Health insurance claims

Some health insurers will pay for certain mental health services under their basic insurance policies. For example, Southern Cross will pay up to $3500 for specialist hospital care and $750 for psychiatric consultations. UniMed offers up to $5000 for specialist hospital care.

Day-to-day counselling is typically only available if you have a premium plan – such as Southern Cross’ UltraCare – or buy an add-on package, such as Nib’s EveryDay Cover.

If the issue relates to a surgical or cancer claim, some plans chip in for counselling.

Charity, iwi and youth services

Non-profit groups may offer free or low-cost counselling services in your area. These range from major nationwide charities, including Presbyterian Support and Asian Family Services, to local groups, such as women’s refuges.

Some counselling services offer free or low-cost care for youth.

Some counselling services offer free or low-cost care for youth. Often these are small non-profits operating in one town (such as 298 Youth Health in Christchurch or YOSS in Palmerston North), though Youthline has counselling centres in several cities.

Your GP or local Citizen’s Advice Bureau can point you towards this type of service in your region. The Citizen’s Advice Bureau Community Directory and the Family Services Directory both have searchable databases to help you find free or low-cost counsellors.

If you need specialist addiction support, the Alcohol Drug Helpline has a directory on its website.

Kaupapa Māori services often provide mental health and addiction support. Your local iwi will be able to point you in the right direction.

University students (excluding international students at some institutes) can access free support services on campus.


Some national hotlines offer face-to-face or e-counselling services, which may be free or subsidised. Lifeline, which also runs the Suicide Crisis hotline, provides online and in-person counselling out of its Auckland centre.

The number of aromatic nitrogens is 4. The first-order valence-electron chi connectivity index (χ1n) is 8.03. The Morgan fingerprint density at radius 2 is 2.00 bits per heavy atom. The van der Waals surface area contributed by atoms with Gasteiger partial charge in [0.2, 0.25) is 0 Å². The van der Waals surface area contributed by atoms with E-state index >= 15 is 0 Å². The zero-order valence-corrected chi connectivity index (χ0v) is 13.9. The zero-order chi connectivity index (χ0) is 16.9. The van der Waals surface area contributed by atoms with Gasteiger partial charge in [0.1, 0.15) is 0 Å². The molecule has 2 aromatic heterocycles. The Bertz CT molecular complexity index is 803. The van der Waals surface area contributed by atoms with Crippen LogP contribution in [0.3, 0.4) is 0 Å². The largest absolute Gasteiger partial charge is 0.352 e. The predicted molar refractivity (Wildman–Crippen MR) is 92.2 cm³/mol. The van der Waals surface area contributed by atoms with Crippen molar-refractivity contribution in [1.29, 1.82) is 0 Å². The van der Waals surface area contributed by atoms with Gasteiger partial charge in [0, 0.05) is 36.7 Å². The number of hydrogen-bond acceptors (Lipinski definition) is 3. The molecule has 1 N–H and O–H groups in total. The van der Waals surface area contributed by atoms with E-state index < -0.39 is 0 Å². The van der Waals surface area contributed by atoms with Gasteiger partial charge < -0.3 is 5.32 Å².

Youthline counsellors are available for face-to-face, Skype and web chat sessions. 0800 What’s Up is a free counselling helpline and webchat service for children and teenagers.

The 1737 hotline is for anyone feeling stressed, anxious, depressed or in need of advice – you don’t need to be at a crisis point to call.

Self-funded care

If you prefer to go direct, you can find a counsellor in the phone book or by searching online.

The New Zealand Association of Counsellors (NZAC) has a list of accredited counsellors on its website. Clearhead and Talking Works also have directories of professionals, and most have a detailed profile where you can learn about their qualifications, experience, fees and approach.

NZAC president Christine Macfarlane said many counsellors offer new clients a free phone chat, to get a feel for each other and the style of talk therapy.

When we surveyed private providers last year, we found the cost per session was on average $125 in Auckland, $132 in Wellington and $135 in Christchurch.

Psychologists (who undergo postgraduate training) typically had higher fees, ranging from $150 to $200 per session.

Even if you find the perfect fit right away, it’s worth seeing your GP if your mood is the issue – for example, you feel depressed or anxious. It’s important for them to be aware of this.

There are several different types of therapists out there and each takes a unique approach. If you’re struggling to find one on your own then try enlisting the help of a mate.

1. Counsellor

A well-trained counsellor will facilitate change through listening and helping you see what’s happening to you. Counsellors are generally less focused on giving advice than some therapists.

They do not have to be registered with government, so ensure that any counsellor you are considering is registered with an association that is monitoring their competence. The largest association is the New Zealand Association of Counsellors (NZAC) – you can check if someone is a Member of NZAC online at:

2. Psychotherapist

Psychotherapists provide an opportunity to understand who you are and how to make sense of your experiences and relationships to others. They generally seek to understand the effect of early trauma and relationships. This approach can take time, but it can be worth it to heal deep wounds from your past.

They must be registered by the government through The Psychotherapists Board of Aotearoa New Zealand: